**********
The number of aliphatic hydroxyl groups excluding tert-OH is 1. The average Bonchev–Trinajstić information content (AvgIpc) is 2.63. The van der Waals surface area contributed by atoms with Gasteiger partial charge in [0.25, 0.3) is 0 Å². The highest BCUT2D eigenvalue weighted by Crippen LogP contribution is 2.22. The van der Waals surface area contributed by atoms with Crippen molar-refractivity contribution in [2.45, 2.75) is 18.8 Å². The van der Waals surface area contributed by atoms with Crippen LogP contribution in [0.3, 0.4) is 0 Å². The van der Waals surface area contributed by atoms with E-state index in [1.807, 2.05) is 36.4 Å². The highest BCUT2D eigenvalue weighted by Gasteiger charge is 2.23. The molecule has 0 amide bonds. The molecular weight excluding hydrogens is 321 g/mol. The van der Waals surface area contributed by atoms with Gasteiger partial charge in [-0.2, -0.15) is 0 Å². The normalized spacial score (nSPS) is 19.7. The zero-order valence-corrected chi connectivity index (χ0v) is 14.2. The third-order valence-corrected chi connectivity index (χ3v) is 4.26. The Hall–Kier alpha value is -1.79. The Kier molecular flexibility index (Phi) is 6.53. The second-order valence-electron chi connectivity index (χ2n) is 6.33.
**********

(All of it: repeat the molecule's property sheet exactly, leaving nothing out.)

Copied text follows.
The number of aliphatic hydroxyl groups excluding tert-OH is 1. The average Bonchev–Trinajstić information content (AvgIpc) is 2.63. The van der Waals surface area contributed by atoms with Gasteiger partial charge in [0.25, 0.3) is 0 Å². The highest BCUT2D eigenvalue weighted by Crippen LogP contribution is 2.22. The van der Waals surface area contributed by atoms with Crippen molar-refractivity contribution in [2.45, 2.75) is 18.8 Å². The van der Waals surface area contributed by atoms with Crippen LogP contribution in [0.3, 0.4) is 0 Å². The van der Waals surface area contributed by atoms with E-state index in [1.807, 2.05) is 36.4 Å². The highest BCUT2D eigenvalue weighted by Gasteiger charge is 2.23. The molecule has 0 amide bonds. The molecular weight excluding hydrogens is 321 g/mol. The van der Waals surface area contributed by atoms with Gasteiger partial charge in [-0.2, -0.15) is 0 Å². The normalized spacial score (nSPS) is 19.7. The zero-order valence-corrected chi connectivity index (χ0v) is 14.2. The third-order valence-corrected chi connectivity index (χ3v) is 4.26. The Hall–Kier alpha value is -1.79. The Kier molecular flexibility index (Phi) is 6.53. The second-order valence-electron chi connectivity index (χ2n) is 6.33.